It’s hardly surprising that today’s Russia, where citizens remain almost evenly divided between those who believe Stalin was a “wise and successful” leader and those who think he was an “inhuman tyrant,” has yet to come to grips with its past.
In a lengthy piece in The Nation, Stephen F. Cohen looks at Russian society’s struggle with the legacy of Stalin’s Terror and Gulag, where 12 million-14 million victims were killed, brutalized or sent into exile, and which didn’t end until Stalin’s death in 1953.
Beginning with Nikita Khrushchev in the mid-1950s and aided by some who somehow survived the Gulag, the Soviets made considerable progress in exposing at least a portion of Stalin’s barbarity, and a small number of Stalin’s henchmen were actually brought to justice.
But the more rocks Khrushchev overturned, the more those around him worried that he was endangering too many people, and possibly even the Soviet system itself.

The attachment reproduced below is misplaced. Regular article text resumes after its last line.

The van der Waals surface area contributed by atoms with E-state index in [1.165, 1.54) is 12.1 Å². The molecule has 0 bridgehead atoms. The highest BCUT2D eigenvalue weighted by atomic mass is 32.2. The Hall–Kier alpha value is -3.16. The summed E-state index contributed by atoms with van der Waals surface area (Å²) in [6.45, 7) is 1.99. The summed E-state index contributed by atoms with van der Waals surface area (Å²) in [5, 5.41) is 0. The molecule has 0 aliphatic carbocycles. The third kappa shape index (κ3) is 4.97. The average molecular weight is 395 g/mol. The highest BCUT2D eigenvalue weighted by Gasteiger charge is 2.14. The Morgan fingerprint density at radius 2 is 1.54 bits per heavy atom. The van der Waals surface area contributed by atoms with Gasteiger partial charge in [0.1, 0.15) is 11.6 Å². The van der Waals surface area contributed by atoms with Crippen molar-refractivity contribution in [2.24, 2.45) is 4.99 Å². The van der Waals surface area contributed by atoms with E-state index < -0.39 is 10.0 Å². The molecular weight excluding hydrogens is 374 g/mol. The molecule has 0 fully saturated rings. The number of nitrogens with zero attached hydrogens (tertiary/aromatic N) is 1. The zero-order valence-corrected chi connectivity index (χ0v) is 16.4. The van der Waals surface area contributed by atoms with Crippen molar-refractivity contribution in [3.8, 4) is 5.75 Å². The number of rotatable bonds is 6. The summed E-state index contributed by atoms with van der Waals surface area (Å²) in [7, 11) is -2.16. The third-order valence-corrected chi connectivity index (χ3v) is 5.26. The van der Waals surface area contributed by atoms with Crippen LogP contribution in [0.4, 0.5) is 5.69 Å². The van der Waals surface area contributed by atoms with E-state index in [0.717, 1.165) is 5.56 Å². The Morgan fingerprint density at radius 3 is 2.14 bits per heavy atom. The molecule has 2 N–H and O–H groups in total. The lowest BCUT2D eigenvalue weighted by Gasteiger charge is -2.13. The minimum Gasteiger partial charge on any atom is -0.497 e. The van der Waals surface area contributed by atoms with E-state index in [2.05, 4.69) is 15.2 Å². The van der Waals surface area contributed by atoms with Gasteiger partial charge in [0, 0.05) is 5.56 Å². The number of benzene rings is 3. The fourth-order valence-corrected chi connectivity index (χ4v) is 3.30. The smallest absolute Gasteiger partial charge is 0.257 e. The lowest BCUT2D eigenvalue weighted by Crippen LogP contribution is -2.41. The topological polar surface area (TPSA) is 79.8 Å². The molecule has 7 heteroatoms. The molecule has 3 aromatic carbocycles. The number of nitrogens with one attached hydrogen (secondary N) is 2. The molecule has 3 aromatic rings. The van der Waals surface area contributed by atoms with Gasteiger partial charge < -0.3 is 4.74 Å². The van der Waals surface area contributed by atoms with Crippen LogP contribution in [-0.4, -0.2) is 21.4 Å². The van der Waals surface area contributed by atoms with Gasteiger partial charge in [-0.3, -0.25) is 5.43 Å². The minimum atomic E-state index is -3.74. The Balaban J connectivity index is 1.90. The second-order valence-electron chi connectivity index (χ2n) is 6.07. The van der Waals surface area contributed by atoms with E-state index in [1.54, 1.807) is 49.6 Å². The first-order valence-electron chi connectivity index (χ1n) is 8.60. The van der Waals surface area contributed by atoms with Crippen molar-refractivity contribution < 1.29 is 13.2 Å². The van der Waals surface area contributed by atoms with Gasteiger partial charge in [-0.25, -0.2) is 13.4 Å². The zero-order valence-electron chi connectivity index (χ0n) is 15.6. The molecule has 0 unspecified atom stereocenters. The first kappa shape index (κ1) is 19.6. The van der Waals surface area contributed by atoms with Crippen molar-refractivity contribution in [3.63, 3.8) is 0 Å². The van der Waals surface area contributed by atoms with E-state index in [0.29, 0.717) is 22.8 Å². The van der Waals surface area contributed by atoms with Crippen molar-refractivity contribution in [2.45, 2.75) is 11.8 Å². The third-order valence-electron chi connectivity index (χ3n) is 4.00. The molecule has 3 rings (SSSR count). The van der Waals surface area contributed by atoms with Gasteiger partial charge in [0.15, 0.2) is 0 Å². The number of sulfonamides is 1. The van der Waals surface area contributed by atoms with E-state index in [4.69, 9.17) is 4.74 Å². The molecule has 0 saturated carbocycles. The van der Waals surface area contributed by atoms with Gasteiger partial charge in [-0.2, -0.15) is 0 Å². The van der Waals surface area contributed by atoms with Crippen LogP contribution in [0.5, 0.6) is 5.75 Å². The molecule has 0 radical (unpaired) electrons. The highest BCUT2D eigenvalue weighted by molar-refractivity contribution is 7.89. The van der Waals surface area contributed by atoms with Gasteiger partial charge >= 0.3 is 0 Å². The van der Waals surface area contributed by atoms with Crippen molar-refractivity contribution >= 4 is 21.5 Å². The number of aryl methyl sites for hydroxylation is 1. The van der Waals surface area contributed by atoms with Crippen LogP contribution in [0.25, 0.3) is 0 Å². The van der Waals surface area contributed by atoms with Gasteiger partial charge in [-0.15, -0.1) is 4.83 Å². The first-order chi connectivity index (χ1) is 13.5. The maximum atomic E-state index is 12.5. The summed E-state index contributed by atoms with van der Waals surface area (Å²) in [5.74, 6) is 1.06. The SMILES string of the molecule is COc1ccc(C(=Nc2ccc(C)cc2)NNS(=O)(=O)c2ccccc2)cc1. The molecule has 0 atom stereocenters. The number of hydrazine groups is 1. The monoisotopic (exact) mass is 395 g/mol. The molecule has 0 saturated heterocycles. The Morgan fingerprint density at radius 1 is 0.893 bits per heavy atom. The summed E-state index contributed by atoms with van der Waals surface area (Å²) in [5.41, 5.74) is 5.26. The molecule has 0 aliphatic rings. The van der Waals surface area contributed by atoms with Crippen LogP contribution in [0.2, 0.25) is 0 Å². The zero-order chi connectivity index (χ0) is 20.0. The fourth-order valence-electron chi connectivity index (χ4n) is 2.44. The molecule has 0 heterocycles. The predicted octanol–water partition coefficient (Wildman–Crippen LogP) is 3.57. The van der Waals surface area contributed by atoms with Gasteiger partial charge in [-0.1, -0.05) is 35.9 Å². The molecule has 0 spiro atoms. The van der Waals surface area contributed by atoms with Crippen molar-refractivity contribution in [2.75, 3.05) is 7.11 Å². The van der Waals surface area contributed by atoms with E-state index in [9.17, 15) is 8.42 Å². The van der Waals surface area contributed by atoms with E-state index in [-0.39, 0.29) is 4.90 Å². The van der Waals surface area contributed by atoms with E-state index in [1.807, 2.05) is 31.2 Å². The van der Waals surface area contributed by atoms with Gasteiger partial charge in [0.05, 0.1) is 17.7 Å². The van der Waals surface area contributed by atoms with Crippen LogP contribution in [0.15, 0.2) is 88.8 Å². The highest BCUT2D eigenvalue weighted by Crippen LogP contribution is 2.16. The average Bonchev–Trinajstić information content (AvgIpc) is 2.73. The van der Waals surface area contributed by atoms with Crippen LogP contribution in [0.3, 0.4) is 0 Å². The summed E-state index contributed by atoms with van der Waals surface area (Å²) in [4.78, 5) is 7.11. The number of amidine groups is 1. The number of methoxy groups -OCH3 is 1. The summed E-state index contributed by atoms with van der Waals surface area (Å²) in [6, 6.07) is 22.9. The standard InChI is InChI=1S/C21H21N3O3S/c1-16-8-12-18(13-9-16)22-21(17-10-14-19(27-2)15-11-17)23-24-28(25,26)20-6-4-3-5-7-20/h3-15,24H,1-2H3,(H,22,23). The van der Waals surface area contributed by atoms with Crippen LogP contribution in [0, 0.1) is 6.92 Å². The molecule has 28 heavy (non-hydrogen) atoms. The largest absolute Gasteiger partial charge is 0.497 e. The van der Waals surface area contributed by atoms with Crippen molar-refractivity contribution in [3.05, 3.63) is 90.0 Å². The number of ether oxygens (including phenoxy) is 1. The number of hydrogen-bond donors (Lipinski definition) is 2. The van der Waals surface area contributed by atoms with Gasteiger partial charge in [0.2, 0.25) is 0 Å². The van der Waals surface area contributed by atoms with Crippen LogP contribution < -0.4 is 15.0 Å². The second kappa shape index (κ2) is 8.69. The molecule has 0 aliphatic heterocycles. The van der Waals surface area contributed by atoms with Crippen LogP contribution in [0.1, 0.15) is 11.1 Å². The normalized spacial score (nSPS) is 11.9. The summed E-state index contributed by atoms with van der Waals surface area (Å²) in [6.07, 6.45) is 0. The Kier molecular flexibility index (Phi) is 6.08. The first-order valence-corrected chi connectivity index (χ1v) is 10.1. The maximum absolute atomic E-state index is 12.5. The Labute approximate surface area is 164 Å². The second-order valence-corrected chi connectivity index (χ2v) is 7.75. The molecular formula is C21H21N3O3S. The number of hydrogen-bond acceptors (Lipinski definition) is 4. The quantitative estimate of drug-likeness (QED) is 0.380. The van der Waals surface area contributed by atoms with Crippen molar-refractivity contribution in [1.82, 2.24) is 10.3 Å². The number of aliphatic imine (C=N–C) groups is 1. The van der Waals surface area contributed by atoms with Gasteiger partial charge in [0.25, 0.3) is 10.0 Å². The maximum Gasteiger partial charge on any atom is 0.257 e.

When Khrushchev was overthrown in 1964, failed economic and foreign policies, ill-considered reorganizations, increasingly erratic behavior and dismissive attitude toward collective leadership were all cited.
Unstated, but unquestionably a factor in Khrushchev’s removal was his anti-Stalin views, as well, Cohen writes. To demonstrate the shift in Soviet society toward Stalin, his reputation began to be rehabilitated following Khrushchev’s ouster.
This began to shift again under Mikhail Gorbachev, who rehabilitated all Stalin’s victims. And Boris Yeltsin, the first Russian president, formally exonerated all citizens politically repressed since October 1917, not just those under Stalin, according to Cohen.
However, as Cohen writes, few victims were ever compensated for their years in the Gulag or lost property, and today Russians again appear to be losing interest in remembering The Terror.
Cohen concludes by stating that “there is little popular or elite consensus about the nation’s present or future, partly because there is so little about its Stalinist past.”